NIH Library Informationists and Librarians regularly serve as part of systematic review teams. NIH Library Informationists and Librarians are skilled at:
- Conducting the literature searches
- Documenting the search process
- Managing the search results
- Writing the methodology section of the review according to PRISMA guidelines or other appropriate standards, and
- Editing the manuscript to conform to the requirements of the target journal.
Additionally, they can aid with other components of a systematic review such as establishing inclusion criteria, selection of software for screening or data extraction, writing and editing of a manuscript and other tasks, as determined by need and staff knowledge. A full list of services available is included below.
These services are provided to NIH and HHS customers by a NIH Library Informationist or Librarian. Request a consultation to discuss your systematic review.
According to Cook, Mulrow, and Haynes, "systematic reviews are scientific investigations in themselves, with pre-planned methods and an assembly of original studies as their subjects. Systematic reviews synthesize the results of multiple primary investigations by using strategies that limit bias and random error….These strategies include a comprehensive search of multiple databases to identify potentially relevant articles and the use of explicit, reproducible criteria in the selection of articles for inclusion and review. Primary research designs and study characteristics are appraised, data are synthesized and results are interpreted."(1)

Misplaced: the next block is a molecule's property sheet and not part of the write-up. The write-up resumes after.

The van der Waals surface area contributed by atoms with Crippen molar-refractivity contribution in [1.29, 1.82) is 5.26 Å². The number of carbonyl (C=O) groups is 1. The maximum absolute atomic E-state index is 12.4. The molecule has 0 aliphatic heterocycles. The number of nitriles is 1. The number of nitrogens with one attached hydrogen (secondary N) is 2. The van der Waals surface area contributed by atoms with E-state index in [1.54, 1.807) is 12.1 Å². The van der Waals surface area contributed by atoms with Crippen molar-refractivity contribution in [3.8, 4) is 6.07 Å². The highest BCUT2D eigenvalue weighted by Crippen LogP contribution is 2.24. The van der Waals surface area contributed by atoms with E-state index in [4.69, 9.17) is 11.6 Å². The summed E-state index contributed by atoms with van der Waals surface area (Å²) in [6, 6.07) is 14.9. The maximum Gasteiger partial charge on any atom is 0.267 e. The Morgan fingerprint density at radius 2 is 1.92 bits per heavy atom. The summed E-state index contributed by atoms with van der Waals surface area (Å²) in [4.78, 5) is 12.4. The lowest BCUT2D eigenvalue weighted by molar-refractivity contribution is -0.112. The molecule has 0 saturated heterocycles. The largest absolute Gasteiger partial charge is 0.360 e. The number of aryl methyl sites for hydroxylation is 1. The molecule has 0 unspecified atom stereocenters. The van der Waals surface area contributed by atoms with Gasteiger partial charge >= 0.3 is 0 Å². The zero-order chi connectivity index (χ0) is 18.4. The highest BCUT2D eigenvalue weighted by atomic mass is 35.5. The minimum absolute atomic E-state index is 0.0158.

NIH Library Systematic Review Services
The services available are divided into three categories: Initial consultation; Search services; and Post-search services. Each category includes a list of potential services that may be provided to you depending upon your need. The services available is determined by the Informationist’s or Librarian’s skill set/knowledge and not all services listed may be available from that person. The NIH Library Informationist or Librarian will work with other NIHL staff with subject expertise to meet your need.
- Determine if the review is a systematic review or another type of review.
- Provide guidance on the systematic review process, use of systematic review reporting standards and guidelines (e.g., PRISMA), if desired by requester.